During a so-called “law enforcement week,” backers of Judge Samuel A. Alito Jr. began circulating an Internet ad yesterday defending the judge’s argument that the police were justified in strip-searching the young daughter of a man suspected of dealing drugs, says the New York Times. The ad is part of a broad effort by a coalition of conservative organizations to spotlight Alito’s record on law-and-order issues. The groups are touting the decision by the Fraternal Order of Police, the nation’s largest police union, to endorse Alito’s nomination to the Supreme Court and are seeking signatures from former attorneys general who support his confirmation. John Ashcroft, the former attorney general under President Bush, and Griffin Bell, attorney general under President Jimmy Carter, have agreed to sign the letter.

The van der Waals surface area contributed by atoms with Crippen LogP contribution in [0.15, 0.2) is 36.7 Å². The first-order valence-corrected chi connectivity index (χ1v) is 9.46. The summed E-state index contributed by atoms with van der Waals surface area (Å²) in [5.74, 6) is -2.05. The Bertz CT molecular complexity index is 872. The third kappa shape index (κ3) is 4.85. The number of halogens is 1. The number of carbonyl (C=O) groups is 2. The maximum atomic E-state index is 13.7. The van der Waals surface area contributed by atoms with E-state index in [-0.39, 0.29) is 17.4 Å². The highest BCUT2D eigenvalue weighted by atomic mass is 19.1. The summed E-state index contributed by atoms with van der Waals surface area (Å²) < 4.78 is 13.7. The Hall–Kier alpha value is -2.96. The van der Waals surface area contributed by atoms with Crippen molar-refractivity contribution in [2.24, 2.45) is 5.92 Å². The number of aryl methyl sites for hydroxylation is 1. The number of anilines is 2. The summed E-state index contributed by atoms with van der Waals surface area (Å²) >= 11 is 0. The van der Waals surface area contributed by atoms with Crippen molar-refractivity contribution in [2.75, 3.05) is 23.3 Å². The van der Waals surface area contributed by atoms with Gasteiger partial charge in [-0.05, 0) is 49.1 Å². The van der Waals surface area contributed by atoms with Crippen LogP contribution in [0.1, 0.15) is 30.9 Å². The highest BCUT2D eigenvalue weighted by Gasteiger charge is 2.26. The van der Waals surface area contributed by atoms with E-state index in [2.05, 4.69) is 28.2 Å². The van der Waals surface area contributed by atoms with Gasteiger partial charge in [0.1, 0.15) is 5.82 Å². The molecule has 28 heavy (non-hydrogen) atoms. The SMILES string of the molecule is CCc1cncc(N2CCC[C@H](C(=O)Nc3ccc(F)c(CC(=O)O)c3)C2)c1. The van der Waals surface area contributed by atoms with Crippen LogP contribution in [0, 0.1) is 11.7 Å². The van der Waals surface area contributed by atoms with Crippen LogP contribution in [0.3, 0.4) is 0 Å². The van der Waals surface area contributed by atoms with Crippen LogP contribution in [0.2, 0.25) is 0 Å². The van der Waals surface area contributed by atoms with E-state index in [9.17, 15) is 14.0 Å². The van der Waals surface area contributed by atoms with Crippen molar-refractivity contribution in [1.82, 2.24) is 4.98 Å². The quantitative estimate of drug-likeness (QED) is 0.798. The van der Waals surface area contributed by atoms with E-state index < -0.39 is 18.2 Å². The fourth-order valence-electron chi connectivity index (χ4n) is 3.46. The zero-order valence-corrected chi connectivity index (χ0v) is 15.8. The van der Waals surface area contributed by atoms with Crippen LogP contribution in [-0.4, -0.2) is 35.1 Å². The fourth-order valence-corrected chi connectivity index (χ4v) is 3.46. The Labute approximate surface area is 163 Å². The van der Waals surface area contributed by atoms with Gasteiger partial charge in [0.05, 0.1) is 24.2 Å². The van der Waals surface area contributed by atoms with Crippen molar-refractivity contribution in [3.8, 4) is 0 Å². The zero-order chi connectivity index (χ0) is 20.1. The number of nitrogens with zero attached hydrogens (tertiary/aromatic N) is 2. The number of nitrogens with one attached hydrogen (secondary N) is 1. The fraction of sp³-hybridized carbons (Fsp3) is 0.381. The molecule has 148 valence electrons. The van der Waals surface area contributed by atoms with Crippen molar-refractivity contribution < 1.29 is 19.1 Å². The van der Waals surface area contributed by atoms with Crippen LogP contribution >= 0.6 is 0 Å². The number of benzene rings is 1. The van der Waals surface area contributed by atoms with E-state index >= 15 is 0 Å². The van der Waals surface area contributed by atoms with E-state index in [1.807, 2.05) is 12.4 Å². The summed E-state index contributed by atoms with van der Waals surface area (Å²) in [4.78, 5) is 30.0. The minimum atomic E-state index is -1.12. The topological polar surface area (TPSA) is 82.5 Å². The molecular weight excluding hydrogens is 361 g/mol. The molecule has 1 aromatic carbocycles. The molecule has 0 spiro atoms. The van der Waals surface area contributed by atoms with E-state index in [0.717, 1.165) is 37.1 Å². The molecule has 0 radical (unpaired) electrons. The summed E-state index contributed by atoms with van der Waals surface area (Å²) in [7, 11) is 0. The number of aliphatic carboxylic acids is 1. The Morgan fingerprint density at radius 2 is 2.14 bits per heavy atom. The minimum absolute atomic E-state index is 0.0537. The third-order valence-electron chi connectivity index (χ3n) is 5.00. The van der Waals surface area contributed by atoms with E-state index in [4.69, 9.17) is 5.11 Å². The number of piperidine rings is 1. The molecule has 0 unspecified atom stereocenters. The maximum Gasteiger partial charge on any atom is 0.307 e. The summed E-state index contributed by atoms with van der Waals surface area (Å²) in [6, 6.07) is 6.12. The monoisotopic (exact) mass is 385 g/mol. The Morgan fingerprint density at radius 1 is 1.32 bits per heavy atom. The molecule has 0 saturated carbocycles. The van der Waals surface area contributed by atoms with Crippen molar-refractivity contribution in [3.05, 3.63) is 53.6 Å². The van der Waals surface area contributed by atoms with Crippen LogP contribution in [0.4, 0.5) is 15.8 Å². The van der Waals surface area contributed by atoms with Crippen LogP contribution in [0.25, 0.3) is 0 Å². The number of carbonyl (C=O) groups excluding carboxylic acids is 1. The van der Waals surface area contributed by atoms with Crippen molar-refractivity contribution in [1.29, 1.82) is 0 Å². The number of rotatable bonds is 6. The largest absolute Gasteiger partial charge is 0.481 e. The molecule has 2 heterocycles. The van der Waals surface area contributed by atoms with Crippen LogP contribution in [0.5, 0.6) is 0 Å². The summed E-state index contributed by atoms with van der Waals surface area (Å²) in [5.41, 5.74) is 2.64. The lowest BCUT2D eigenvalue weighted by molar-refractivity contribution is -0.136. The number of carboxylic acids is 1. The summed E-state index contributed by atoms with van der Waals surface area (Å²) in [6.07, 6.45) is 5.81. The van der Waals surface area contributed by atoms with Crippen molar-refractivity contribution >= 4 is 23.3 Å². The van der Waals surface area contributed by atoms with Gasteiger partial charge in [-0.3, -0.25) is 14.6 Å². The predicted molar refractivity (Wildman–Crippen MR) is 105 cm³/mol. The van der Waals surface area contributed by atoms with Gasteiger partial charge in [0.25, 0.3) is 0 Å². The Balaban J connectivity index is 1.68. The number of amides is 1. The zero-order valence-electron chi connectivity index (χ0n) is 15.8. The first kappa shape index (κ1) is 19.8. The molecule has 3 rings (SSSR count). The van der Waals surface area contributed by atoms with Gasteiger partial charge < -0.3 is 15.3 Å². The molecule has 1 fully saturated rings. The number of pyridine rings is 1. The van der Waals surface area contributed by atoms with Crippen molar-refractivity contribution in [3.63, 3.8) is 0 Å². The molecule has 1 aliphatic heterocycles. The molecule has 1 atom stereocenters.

The Internet ad from the Judicial Confirmation Network and focuses on Alito’s dissent in the 2004 case of Doe v. Groody, in which he argued that a team of female police officers had acted within the bounds of a warrant when they strip-searched the female companion of a man suspected of dealing drugs, and their 10-year-old daughter, while looking for drugs. Liberal advocacy groups have circulated ads saying that Alito “voted to approve the strip-search of a 10-year-old girl.” Conservatives attack “left-wing extremists” who oppose Alito, saying they “may have found new allies, drug dealers who hide their drugs on children.”